Human Rights in Qatar

People in Qatar are treated unfairly


With the arrival of the 2022 World Cup, all eyes have been on Qatar, the first country in the Middle East to host the event that unites people from all countries. Qatar has already had to move the competition to the Northern Hemisphere’s winter rather than the original duration due to the months of June and July having temperatures that can exceed 104 degrees Fahrenheit.  


On top of that, Qatar officials require that visitors must comply to a list of rules in accordance to the Muslim laws. Quickly making Qatar one of the most controversial world cup hosts. Adding coals to the fire, by banning alcoholic beer in the stadiums to everyone except those in premium suites just two days before the start of the ceremony. But let’s not forget what Qatar is trying to sweep under the rug, their human rights issue.


While most of society today has allowed people to love who they want and be who they are,  some countries still have a hard time accepting that. Qatar’s laws are ruled by the religion of Islam. A majority of Muslims are against same-sex relationships as the Qur’an says that it’s a sin. Because of this, many people have voiced concerns for those of the LGBTQ+ community going to Qatar, either as a player or attendant.


  World cup organizers have said multiple times that everyone is welcome. However, Khalid Salman, a World Cup ambassador, told ZDF, a German broadcaster, that homosexuality is “damage in the mind”. Additionally adding that anyone coming to Qatar for the World Cup should “accept our rules here.”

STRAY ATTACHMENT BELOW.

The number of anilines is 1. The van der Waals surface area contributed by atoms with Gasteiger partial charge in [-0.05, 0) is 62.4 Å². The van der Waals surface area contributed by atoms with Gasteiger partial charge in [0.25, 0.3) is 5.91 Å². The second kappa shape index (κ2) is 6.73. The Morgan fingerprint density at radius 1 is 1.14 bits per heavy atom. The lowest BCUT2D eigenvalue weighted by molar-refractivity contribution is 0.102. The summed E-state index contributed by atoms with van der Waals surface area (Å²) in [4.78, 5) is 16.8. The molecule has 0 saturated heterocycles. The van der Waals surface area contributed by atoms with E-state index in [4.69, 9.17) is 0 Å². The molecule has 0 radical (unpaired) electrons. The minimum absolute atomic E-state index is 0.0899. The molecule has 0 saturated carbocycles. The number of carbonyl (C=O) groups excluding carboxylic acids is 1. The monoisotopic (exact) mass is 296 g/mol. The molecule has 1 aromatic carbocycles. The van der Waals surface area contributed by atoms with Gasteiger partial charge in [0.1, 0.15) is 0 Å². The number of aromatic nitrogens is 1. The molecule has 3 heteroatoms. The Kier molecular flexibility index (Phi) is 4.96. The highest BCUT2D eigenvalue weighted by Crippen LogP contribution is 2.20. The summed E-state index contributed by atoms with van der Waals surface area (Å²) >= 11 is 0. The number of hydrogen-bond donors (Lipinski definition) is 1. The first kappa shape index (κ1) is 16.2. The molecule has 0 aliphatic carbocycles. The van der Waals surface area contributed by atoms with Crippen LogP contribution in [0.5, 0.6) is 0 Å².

Multiple soccer captains of teams playing in the World Cup such as Denmark, Germany, England, Belgium and the Netherlands have announced that they will be wearing rainbow armbands known as “One Love” to voice support of the LGBTQ+ community. FIFA, in retaliation, has announced that players that wear the armband will face fines. They did, though, take back their statement that players who wear the armband will receive a yellow card as soon as they step on the field.


 Instead FIFA suggests that captains looking to advocate wear armbands with approved slogans such as “Football unites the world” or “Share the moves”. It’s still unknown whether the “One Love” armbands will be replaced with the approved ones or not.


 The heavily unsettling part about Qatar and the World Cup is the labor that they used to prepare for tournaments. Amnesty International released a report with an estimation that 94% of workers in Qatar are foreign nationals.


  Conditions that these migrant workers have been found working in have been well below the human standards. Those in search of jobs are met with poverty stricken communities, many of which lack the basic amenities of running water, electricity or working sewage systems.


 Salaries of those working are lower than what the workers were promised when they came to Qatar, if they end up being paid at all. Many employers will keep checks from reaching the recipient for months at a time. Those trying to leave find that their employers have taken their passport.


 Neglect has led to thousands of migrant worker deaths, with The Guardian reporting that “More than 6,500 migrant workers from India, Pakistan, Nepal, Bangladesh and Sri Lanka have died in Qatar since it won the right to host the World Cup 10 years ago.” Most of these deaths have been due to falling or collapsing on the job sites.


 When enjoying the World Cup this year, take a moment of silence to remember the thousands of lives that have suffered due to neglect and those in Qatar being persecuted for being themselves. FIFA shouldn’t have let such a horrifying issue pass.